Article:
For my first box break in over 2 months, I decided to go with a box of 2004 Donruss World Series, a product that delivers a multitude of hits in each box and pays tribute to Fall Classics of the past in each pack!
Box Details: 24 packs per box, 6 cards per pack, $99
From: Dave and Adam’s Card World
Base set: The base set is comprised of 175 cards and contrary to what the name might say, features players from all 30 Major League teams. The front of each card bears the logo used for the 2004 World Series and lists the name of the player’s league. The back of each card lists the player’s 2003 stats and includes a small blurb about their career. These cards are followed by 25 signed rookies, numbered to 1000 or less. I pulled 110 of 175 base cards (63%) without any duplicates.
Blue (100 cards, 1: pack): Inserted at a rate of 1 per pack, the World Series Blue set is filled with players who have contributed to a World Series-winning team. The blurb on the back describes each player’s postseason heroics and is accompanied by their stat line for the given Series. A handful of players (Canseco, O’Neill, Morris, R. Jackson) appear in the set twice. I pulled 24 different Blue cards in this box (again, no dupes!). My pulls included Mike Schmidt, George Brett, Steve Carlton, Cal Ripken, and Willie Stargell.
Holofoil Parallels (varied numbering): All 175 base and 100 Blue cards are mirrored by 4 different specially colored (purple, silver, gold) holofoil parallels. These parallels have print runs of 100, 50, 25, and 10. I pulled an Eric Chavez (009/100), a Blue Tim Salmon (12/50), and a Barry Zito (10/10), that I honestly didn’t even know I had until I thoroughly went through the base cards.
Face Off (20 cards, numbered to 500): Ivan Rodriguez/Mike Mussina (111/500)
Fans of the Game (5 cards, 1: 21 packs): Apolo Anton Ohno
October Legends (20 cards, numbered to 500): Frank Robinson (315/500)
Playoff All-Stars (20 cards, numbered to 500): Edgar Martinez (269/500)
World Series MVP’s (15 cards, numbered to 1000): Mike Schmidt (355/1000)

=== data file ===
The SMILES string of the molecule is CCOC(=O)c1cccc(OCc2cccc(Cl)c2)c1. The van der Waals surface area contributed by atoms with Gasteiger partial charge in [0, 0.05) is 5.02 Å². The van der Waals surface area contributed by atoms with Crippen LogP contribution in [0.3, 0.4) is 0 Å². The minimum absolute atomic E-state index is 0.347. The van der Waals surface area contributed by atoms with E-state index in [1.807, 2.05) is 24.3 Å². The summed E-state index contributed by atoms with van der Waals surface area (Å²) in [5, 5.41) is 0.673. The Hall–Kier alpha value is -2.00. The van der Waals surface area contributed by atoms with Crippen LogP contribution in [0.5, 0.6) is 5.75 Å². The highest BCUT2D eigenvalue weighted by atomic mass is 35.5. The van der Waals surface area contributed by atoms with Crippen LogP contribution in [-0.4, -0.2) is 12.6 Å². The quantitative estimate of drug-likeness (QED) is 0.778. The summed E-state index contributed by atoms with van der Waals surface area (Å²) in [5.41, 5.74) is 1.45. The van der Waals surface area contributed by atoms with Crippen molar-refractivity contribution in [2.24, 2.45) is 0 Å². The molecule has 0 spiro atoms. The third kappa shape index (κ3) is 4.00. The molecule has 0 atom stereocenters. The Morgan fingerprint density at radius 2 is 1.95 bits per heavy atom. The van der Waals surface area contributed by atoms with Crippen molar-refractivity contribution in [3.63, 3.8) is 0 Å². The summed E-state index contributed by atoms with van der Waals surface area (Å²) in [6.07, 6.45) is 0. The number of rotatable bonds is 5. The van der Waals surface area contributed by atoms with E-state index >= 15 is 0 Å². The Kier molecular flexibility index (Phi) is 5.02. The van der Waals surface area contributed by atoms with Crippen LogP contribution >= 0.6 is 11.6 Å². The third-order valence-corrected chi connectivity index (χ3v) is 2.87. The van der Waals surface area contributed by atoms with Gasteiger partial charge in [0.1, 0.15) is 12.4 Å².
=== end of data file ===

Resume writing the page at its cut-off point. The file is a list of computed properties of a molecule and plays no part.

As far as “hits” go, there are autographed and/or game-used variations of all 175 base cards, as well as the 100 Blue cards.
Regular Game-Used Variations:
Bats (numbered to 100)
AL/NL (numbered to 250)
Jersey Number (numbered to player’s jersey number)
Autograph print runs range between 5-25
Blue Game-Used Variations:
Bats (numbered to 50)
AL/NL (numbered to 100)
World Series (print runs range between 55-103 based on year of World Series listed on card)
Autograph print runs range between 5 and 50
If that weren’t enough, each of the inserts I posted above (except Fans of the Game) has a game-used variation numbered to 100 or less and an autographed version (except Face Off) as well. Anyway, here were my “hits.”
The box states that inserts fall in every other pack on average. I pulled 13 altogether AND I had no duplicates. It doesn’t get any better than that.
Overall, the cards came out very clean with the exception of some noticeable scratches/dings on a couple of base cards (I even mentioned an example of this in the video).
Let’s face it. There was nothing too exciting about this box. The George Foster pull was nice, but a different color ink would’ve made the card a little nicer (as would the lack of a sticker, but this is Donruss after all). Ochoa has only 1 big league season under his belt, 2005, when he hit .200 for the Giants. Everything will be available for trade.
The price on these boxes has finally come down to the $100 level, a good $30-40 lower than their original cost. You can certainly do a lot worse than a dozen inserts, five of which are hits, for $100. However, it is important to remember that a product offering so many relics will contain lots of filler, as was the case with this box. Still, with an autogamer checklist as impressive as this product has, it’s probably worth a one-time shot.
Final Grade: B